Readers now have empirical knowledge of the Droeshout. Use it, share it, treasure it as a direct path to the truth of this tragic early nation-state saga.

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About the author, WJ Ray WJ Ray, born in Washington D.C., migrated West in 1955 and finally to Willits California, located in the coastal mountain range, where he became a homesteader with his family in 1971. He is retired from his work as a rural carrier with the US Postal Service. The valley seen in the picture below is where he lived from age twenty-seven to late maturity. The poetry and thought contained in this website rise from that place. He was a singer as a child, a gift he internalized in letters and diaries as he grew older. In addition to essays on political and cultural topics, he turned to poetry as a natural outlet for the joy and anguish of living. Since 1985, WJ Ray has produced poetry and read in small town gatherings that included Miriam Patchen, Gary Snyder, Joanne Kyger and Sharon Doubiago. During that phase of American history he participated in arrests, campaigns, and Congressional visits to halt the perversely immoral path of an increasingly militarist state, controlled by corporate calculation. His thought and poetry have been widely published regionally as an expression of kinship with fellow Americans and world citizens to whom the earth is our sacred home.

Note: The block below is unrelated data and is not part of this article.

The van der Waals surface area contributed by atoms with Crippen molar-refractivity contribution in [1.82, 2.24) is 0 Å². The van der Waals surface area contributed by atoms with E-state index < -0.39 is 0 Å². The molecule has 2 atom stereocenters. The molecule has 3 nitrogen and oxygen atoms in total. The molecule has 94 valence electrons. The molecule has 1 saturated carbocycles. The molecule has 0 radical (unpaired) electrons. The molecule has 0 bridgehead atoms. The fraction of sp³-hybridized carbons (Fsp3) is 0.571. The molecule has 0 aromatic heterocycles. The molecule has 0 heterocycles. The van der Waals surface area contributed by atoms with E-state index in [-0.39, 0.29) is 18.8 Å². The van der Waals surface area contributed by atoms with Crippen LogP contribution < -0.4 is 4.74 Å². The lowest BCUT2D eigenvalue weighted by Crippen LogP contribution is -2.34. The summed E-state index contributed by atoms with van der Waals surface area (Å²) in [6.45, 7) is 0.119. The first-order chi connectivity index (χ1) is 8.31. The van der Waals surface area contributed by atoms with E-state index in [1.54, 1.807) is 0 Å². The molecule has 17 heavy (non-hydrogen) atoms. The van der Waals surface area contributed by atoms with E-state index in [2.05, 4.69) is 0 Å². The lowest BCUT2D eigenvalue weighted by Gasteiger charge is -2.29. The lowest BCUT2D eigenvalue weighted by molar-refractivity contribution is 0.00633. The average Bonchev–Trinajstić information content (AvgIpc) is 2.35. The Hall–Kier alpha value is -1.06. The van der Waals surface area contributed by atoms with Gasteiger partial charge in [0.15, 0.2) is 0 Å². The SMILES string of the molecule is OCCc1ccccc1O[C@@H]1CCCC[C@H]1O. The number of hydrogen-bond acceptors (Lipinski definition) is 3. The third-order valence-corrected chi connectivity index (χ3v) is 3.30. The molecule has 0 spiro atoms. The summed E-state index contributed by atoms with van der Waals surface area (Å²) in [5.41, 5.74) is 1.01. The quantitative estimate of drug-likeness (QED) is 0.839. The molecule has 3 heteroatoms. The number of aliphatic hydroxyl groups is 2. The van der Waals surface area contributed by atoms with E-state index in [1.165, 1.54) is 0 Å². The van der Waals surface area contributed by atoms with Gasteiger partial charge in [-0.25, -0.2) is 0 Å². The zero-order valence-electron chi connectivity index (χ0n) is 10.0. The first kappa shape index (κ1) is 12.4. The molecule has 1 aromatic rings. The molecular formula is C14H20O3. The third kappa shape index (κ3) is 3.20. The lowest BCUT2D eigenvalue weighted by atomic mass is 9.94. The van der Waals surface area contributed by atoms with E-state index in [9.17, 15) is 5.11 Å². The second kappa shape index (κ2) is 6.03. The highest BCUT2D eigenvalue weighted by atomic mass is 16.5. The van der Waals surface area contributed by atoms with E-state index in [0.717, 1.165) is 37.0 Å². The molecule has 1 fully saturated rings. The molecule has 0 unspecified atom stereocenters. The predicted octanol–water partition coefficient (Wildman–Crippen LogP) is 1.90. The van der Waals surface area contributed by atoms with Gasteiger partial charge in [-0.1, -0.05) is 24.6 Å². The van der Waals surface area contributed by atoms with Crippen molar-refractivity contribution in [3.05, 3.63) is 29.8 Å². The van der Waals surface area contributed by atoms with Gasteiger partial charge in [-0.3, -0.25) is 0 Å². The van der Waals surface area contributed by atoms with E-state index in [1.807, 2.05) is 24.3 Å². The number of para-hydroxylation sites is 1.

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The Droeshout Etching as a Revolutionary Renaissance Work of Art:  

The explanation of the meaning of the Droeshout puzzle which was used as the frontispiece of the First Folio of Shakespeare plays.